This residency has three key stages to it. First up was the research stage. This was the bit where I spent big chunks of time living in the park and exploring my chosen corner – mostly going for walks, taking pictures and reading bucket loads.
The last stage is the delivery of a final piece. Something which sums up my experience in the park – the culmination of all the research, the walking, the looking, the talking and listening with people. In some ways this is the most visible bit of the residency – the bit where everyone goes “ah, that’s the art bit”. The big reveal.
However, for me, the real art bit is this middle stage. It’s the bit where I go through everything that I’ve collected and amassed and process it all into something. It’s generally the slow bit. It needs to be. During the research phase you are accumulating so much information, constantly. Typically I’d be working every day from the moment I woke up – filing all the images, sounds and information I gathered the previous day, then planning what I was going to do next. I’d then go out exploring until it got dark – walking the hills, searching for information in the landscape, meeting people and generally trying to get under the surface of the landscape. In the evening I’d just read up on stuff I’d found and continue reading until I fell asleep.
So, now I’ve had time to distance myself from the daily information overload, I can slowly start to piece everything together. Filter it, distil it into purer, more succinct ideas.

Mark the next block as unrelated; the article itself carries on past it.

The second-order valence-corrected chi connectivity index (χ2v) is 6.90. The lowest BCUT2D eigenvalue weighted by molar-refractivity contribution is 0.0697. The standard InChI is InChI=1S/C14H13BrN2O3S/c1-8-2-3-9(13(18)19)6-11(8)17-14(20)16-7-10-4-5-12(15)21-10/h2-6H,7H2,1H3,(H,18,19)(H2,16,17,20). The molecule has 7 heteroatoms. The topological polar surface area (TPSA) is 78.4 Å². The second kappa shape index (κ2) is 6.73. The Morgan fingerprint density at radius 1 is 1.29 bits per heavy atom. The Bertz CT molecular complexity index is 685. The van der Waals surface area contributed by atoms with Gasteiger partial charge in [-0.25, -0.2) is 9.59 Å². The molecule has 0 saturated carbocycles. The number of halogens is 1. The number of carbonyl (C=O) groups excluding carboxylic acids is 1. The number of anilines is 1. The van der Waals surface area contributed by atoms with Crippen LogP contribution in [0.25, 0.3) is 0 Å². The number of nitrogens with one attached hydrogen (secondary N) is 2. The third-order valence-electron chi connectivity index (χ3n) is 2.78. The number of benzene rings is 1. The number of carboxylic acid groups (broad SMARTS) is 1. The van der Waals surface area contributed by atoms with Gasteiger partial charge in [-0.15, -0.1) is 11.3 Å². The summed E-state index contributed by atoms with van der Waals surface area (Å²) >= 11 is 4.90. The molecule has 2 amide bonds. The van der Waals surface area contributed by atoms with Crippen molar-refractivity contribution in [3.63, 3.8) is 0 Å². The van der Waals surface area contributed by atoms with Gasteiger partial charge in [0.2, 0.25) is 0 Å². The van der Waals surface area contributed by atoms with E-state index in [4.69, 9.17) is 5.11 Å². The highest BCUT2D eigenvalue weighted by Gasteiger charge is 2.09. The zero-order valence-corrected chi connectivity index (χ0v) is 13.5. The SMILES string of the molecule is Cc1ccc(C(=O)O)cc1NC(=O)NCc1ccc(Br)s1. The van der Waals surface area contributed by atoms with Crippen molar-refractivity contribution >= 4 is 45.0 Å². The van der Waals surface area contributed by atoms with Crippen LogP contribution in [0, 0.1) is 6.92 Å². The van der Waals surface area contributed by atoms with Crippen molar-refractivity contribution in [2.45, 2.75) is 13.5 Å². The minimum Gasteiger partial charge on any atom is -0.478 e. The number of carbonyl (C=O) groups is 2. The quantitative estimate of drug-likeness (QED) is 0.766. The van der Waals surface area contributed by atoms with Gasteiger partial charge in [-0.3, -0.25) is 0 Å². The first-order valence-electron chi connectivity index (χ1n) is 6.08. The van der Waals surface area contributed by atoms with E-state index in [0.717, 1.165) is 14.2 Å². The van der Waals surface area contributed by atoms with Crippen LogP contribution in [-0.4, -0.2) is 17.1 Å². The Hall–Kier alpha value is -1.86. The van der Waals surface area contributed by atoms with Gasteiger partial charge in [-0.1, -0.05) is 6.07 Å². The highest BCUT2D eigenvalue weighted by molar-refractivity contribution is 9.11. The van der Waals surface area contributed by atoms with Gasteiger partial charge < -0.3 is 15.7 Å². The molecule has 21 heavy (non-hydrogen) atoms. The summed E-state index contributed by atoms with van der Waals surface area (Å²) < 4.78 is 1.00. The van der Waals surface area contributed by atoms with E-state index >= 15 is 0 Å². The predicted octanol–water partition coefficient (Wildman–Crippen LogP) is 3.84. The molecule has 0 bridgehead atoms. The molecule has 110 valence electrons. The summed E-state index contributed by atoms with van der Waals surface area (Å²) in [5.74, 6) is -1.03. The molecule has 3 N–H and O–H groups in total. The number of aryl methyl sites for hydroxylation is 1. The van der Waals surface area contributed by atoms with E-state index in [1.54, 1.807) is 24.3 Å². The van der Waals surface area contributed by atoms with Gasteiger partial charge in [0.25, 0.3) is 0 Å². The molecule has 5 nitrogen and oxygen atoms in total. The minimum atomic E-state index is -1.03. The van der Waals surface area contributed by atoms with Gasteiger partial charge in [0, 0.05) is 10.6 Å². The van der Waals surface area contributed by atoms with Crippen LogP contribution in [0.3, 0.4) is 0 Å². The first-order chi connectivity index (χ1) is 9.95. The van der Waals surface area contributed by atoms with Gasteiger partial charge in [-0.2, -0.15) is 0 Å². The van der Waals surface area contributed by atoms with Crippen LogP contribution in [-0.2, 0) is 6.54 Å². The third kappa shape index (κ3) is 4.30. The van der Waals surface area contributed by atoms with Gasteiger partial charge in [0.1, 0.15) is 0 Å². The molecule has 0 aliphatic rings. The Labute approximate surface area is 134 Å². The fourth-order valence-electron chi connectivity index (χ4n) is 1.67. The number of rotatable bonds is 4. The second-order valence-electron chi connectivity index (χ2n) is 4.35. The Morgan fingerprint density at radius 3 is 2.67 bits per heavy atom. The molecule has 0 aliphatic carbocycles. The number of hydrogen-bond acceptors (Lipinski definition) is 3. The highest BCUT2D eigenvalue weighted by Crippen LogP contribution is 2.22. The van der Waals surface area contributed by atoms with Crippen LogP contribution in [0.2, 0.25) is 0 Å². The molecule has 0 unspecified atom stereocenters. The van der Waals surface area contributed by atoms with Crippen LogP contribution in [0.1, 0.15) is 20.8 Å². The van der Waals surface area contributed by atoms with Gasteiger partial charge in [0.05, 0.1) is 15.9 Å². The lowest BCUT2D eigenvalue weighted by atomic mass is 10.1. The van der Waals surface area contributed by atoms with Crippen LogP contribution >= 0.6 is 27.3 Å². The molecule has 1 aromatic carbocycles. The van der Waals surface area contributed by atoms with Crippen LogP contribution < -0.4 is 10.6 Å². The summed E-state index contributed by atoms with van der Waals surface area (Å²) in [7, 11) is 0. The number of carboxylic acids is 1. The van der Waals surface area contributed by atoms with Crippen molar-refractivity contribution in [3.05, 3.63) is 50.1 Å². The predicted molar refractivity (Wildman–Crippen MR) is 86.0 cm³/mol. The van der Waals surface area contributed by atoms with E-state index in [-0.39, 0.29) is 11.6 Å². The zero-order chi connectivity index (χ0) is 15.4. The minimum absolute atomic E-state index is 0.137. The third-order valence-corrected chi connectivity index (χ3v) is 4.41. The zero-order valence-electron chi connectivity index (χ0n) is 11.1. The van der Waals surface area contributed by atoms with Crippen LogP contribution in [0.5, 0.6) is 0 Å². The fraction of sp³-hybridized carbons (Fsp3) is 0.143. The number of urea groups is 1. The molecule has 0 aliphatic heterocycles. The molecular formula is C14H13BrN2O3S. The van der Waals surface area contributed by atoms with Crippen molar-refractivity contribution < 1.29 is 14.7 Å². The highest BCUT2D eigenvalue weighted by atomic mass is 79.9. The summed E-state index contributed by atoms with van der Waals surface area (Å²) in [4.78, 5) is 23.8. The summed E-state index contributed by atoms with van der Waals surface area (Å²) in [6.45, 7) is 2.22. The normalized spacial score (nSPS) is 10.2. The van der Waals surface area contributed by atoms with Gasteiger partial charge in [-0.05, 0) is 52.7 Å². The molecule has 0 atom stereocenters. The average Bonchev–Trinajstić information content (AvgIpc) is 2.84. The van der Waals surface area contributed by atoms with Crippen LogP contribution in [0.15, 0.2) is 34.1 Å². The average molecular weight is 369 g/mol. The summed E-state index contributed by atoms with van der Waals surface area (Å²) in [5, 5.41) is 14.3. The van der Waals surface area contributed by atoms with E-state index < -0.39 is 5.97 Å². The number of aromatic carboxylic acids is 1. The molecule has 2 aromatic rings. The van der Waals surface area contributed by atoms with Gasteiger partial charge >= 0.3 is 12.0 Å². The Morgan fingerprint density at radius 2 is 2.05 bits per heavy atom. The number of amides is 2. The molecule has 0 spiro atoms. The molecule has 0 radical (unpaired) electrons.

Some of these ideas get used, others are syphoned off, either to be fed into future ideas or filed away. Yet the essence of each and every item become part of the fabric of the project as a whole.
While out on my walks I tried to capture the life of the landscape. Look for clues as to what made it, how it works, what it does and how it changes. Mostly I did that through photographs and note taking. However, I also did dozens of sound recordings. As I was doing them I had no idea what I would use them for, nor did I have a conscious theme in mind. They were just lo-tech recordings made on my phone, so the quality isn’t brilliant and they suffer from wind noise in places. But just going through them I realised there’s a strand running through them – they’re the sound of the background. The subtle texture of the landscape.
One of the first was the sound of the wind blowing through the handrails on Glen Ogle Viaduct. It was a particularly windy day, and the glen is exposed at the best of times. The recording is mostly the wind on the microphone, but just in the background you can make out the different pitched rails, each playing in time. A barely-there layer.
When I first came across the damaged ash plantation in the previous post, the farm at Inverlochlarig was moving some of the sheep around. I’d past a small flock being driven down the lane on the way. In the distance the dogs were still excited by the running sheep, the steep slopes of the glen and the cold, still air carried the sound of the shepherds calling the dogs from nearly a mile away.
One fair sunday morning from a hill above Balquhidder the church bell rang cleanly down the glen:
While high in the mists at the top of Kirkton Glen, while the landscape played hide and seek in the shifting clouds, a solitary raven made its presence known.
These are all background sounds. There’s a fragility to them – barely there, but part of the landscape none the less. They’re the sounds of listening – not the noise of attention, but a subtle harmonic picked up by the shape of the landscape. As much the texture of the place as pine needles or drops of mist.